Tackling the Tide

An unwelcomed foe found its way on the field when Tennessee played at Mississippi State on Saturday: Missed tackles.

On Tennessee's first defensive series, the Vols missed four tackles. They missed several more in the first half before settling down in the second half.

``They (Bulldogs) got the ball on the perimeter a couple of times from misalignments, a couple of young guys didn't adjust well,'' Tennessee coach Phillip Fulmer said.

``Guys gave us some bad angles, they had a big strong back and we just kind of melted off him. When he got to running laterally (in the second half) we tackled better.''

Mississippi State had 99 rushing yards in the first half but just 36 in the second half. No. 20 Tennessee (4-2) will have to tackle better against Alabama (5-2) this Saturday (12:37 p.m. EDT kickoff).

Alabama has a better offense than Mississippi State. The Crimson Tide has as good of an offensive line, a better quarterback in John Parker Wilson, better receivers in DJ Hall (Alabama's all-time leader in receptions), Keith Brown and Mike McCoy, and a scat back in Terry Grant.

Maybe you can blame UT's poor early tackling as much on not being ready to play as it was misalignments. The Vols certainly weren't as sharp as they were against Georgia the week before.

That won't be an excuse against Alabama. Fulmer will emphasize to his team how important he thinks the Alabama game is.

``I think it's the greatest rivalry in all of college football,'' Fulmer said.

Fulmer is 11-3-1 against Alabama.

FULMER CITES 3 REASONS FOR RUN PROGRESS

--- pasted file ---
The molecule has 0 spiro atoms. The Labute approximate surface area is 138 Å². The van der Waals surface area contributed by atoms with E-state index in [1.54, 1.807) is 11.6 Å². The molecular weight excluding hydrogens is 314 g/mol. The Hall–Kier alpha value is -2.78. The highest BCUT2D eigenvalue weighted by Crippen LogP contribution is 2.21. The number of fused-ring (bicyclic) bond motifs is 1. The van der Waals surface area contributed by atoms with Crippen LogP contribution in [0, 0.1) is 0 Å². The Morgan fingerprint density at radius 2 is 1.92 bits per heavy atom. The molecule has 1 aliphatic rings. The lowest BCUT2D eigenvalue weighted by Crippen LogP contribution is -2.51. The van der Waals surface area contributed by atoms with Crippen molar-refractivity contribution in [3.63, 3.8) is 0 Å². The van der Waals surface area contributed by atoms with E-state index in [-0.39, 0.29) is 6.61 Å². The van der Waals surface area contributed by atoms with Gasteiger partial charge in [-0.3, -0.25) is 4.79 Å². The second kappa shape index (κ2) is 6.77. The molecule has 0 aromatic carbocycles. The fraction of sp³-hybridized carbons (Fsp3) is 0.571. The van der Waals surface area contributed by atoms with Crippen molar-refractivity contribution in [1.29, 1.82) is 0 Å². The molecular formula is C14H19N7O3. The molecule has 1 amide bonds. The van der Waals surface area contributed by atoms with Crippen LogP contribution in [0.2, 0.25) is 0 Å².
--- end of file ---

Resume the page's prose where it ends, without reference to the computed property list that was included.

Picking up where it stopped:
Fulmer said there is a three-prong reason why Tennessee has averaged 196.7 rushing yards in its last three games compared to 113.7 in the first three.

One, a commitment to the run. Two, improved blocking by the line. Three, the running of Arian Foster (237 yards in his last two games) and Montario Hardesty (146 yards in the last two games).

``We're calling the run more, which is a plus,'' Fulmer said. ``We ran the ball well against Cal, we just didn't call it a whole bunch. We didn't run it particularly well against Florida. We probably outsmarted ourselves there.''

Tennessee has hiked it's per attempt average to 4.5 with Foster at 5.5 and Hardesty at 4.5. LaMarcus Coker, who had 101 yards against Arkansas State but 39 in the other games combined, is at 4.1.

``We're always looking to be as balanced as we can be,'' Fulmer said.

That's the refrain used often by David Cutcliffe, UT's offensive coordinator, who, a couple of times this season, has said he should have called more runs.

``David understands that (balance) more than anybody,'' Fulmer said. ``We've been about as balanced (the last three games) as we've been in a while.''

UT, which averaged 108 rushing yards per game last season, is up to 155.

Foster is averaging 89.0 yards per game, sixth in the SEC. He is 17th on UT's career rushing list with 1,735 yards.

HEFNEY GIVES UT LIFT WITH RETURNS

Jonathan Hefney gave UT a lift in the punt return game.

Hefney, in a season-long slump, had five returns for 64 yards with a long of 35. He had about 15 yards wiped out by a late second quarter penalty.

Hefney had averaged 2.7 yards on seven runbacks after ranking as one of the SEC's top punt return men the previous two seasons.

Fulmer thinks Hefney could be the difference in some close games if he continues to be a weapon.

``Yes sir,'' Fulmer said. ``That's going to be very important for us, if he continues on the path he's on. He's handling himself better.''

Hefney had four runbacks for minus-17 yards against Arkansas State, then, in a timid performance against Georgia, fair caught a ball with about 10-12 yards of running room. Fulmer said he truest Hefney and he'd rather the senior be too conservative than ``do something crazy.''

If he could average double figures the rest of the season, that could give the Vols' the winning edge in some close games.


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